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Sunday, August 17, 2014

MY SUMMER OF 1969 WITH CAMILLE AND WOODSTOCK


It was exactly 45 years ago and I was a graduate student at Louisiana State University when Hurricane Camille devastated the gulf coast of Mississippi.  17 August 1969 was also the final day of Woodstock in New York.  Pearl and I could well have experienced both.  Mind you, this was the period when Armstrong had just walked on the moon, our cities were in riot (Ferguson... pales by comparison) and we were losing the Vietnam War.  Here's the story.


From: Montreal, QC, Canada To: Woodstock, NYWe missed Camille mostly because we changed our schedule and, earlier that summer, drove from Baton Rouge to Florida through the coastline of Mississippi, and back.  In August we then found our way to  Montreal to visit the site of the 1967 World Expo.  We heard there was a rock concert being held in Woodstock and toyed with driving the four hours there, for it was on our way back to Baton Rouge.  That is when Camille stormed up the Gulf of Mexico towards Mississippi.

Camille, indeed, was the storm of the century. It was only the second Category 5 hurricane to make landfall over the U.S., the first being the Labor Day Hurricane of 1935, and that was the named used. Third was Andrew in 1992.  Names began to be applied only from 1953, and they were all female until 1979.  Katrina in 2005 was "only" a Category 4, but was the most expensive, said to have caused damages of $125 billion.  Both Camille and Katrina names were retired, with five just in 2005, most ever in one year.  In all, 78 names are no longer used.

Camille attained 175 MPH over Mississippi and had a destruction worth close to $10 billion today.  However, the speed is not official because all the measurement equipment was destroyed.  The best guess on that 1935 monster was 185 MPH.  The system of measuring strength is called the Saffir-Simpson Hurricane Wind Scale, and, perhaps appropriately enough, the story is that Camille was named after Bob Simpson's daughter.  Simpson at the time of scale development was director of the U.S. National Hurricane Center.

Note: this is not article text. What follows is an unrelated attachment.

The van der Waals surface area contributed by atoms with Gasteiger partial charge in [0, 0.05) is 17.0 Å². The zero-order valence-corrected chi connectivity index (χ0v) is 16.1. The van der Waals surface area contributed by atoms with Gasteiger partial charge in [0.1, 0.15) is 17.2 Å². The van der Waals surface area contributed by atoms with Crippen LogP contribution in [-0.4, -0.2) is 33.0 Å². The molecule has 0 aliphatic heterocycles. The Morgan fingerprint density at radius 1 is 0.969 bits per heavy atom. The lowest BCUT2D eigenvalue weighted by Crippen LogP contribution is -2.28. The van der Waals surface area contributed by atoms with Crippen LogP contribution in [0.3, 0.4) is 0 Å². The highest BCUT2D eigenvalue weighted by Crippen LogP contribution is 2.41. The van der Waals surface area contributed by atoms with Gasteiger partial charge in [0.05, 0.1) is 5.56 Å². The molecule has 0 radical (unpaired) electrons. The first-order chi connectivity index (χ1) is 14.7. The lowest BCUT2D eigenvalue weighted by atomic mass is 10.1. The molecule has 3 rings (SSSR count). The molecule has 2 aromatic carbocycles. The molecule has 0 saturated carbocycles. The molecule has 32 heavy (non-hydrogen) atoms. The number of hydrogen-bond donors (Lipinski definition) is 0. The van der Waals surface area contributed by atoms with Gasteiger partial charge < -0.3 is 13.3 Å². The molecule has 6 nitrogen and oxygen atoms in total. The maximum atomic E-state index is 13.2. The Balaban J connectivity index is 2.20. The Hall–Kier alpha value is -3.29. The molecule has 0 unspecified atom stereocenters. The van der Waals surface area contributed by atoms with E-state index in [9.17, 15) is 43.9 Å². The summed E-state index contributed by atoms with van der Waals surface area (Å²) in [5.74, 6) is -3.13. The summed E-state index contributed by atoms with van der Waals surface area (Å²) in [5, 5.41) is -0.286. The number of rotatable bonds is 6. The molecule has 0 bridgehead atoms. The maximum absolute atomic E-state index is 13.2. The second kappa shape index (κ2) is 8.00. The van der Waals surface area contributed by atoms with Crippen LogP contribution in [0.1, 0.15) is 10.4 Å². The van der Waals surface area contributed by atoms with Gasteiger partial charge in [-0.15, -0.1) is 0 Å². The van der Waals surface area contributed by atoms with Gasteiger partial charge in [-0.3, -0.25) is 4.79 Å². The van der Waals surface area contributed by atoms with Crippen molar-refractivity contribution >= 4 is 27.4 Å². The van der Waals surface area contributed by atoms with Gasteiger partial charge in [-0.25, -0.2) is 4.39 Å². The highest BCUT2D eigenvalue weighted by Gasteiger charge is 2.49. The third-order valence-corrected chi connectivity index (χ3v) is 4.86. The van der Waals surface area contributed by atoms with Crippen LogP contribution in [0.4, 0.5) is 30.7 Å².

I drove by the hurricane site in 1972 and saw the total devastation.  The coastal road disappeared.  Here is the Richelieu Hotel, before and after:


There were several controversies, and the one that still sticks in my mind is that the National Oceanic and Atmospheric Administration at that time was experimenting with reducing the effect of budding storms using silver iodide.  Simpson  himself was involved with Project Stormfury.  The rumor is that the team seeded Hurricane Camille, which catalyzed the sudden growth in the Gulf.  The cover story, however, is that Hurricane Debbie, which had formed just after Camille, was actually the experimented storm.    If you today checked the world wide web, there is now no link to Camille.  NOAA, it is hinted, systematically expunged any connection of hurricane seeding with Camille.  But, then, did you hear the conspiracy theory about the Japanese Yakuza using a Russian-made electronic generator to cause Hurricane Katrina, in retaliation for the U.S. using an A-Bomb over Hiroshima?  Of course, Hurricane Sandy two years ago also had a few of them.  Now that I've descended into the ridiculous, time to change courses and end with...

....Woodstock.  My interest in this gathering goes back to 1967 when I was a process engineer with the Hutchinson Sugar Company in Naalehu, and was asked to do something different for their annual fair.   To quote from SIMPLE SOLUTIONS for Planet Earth:

...annual July 4th Fair, organized what I called The First Annual Battle of the Bands, which might have been the first rock concert held in Hawaii. It was a huge success. Oh, what an impresario future I might have had if I continued that thrust. I think I invented the concept. There were no such things as Woodstock in the early 60’s, where rock groups came together to entertain the public in an outdoor setting.

By the way, if you clicked on that book, you would have noticed that a USED copy can now be purchased for $455.99. In any case, we had to rush back to Baton Rouge, and never got to Woodstock.  If you're nevertheless interested in what people did 45 years ago, watch this almost X-rated documentary by clicking on WOODSTOCK.  It is an hour long.


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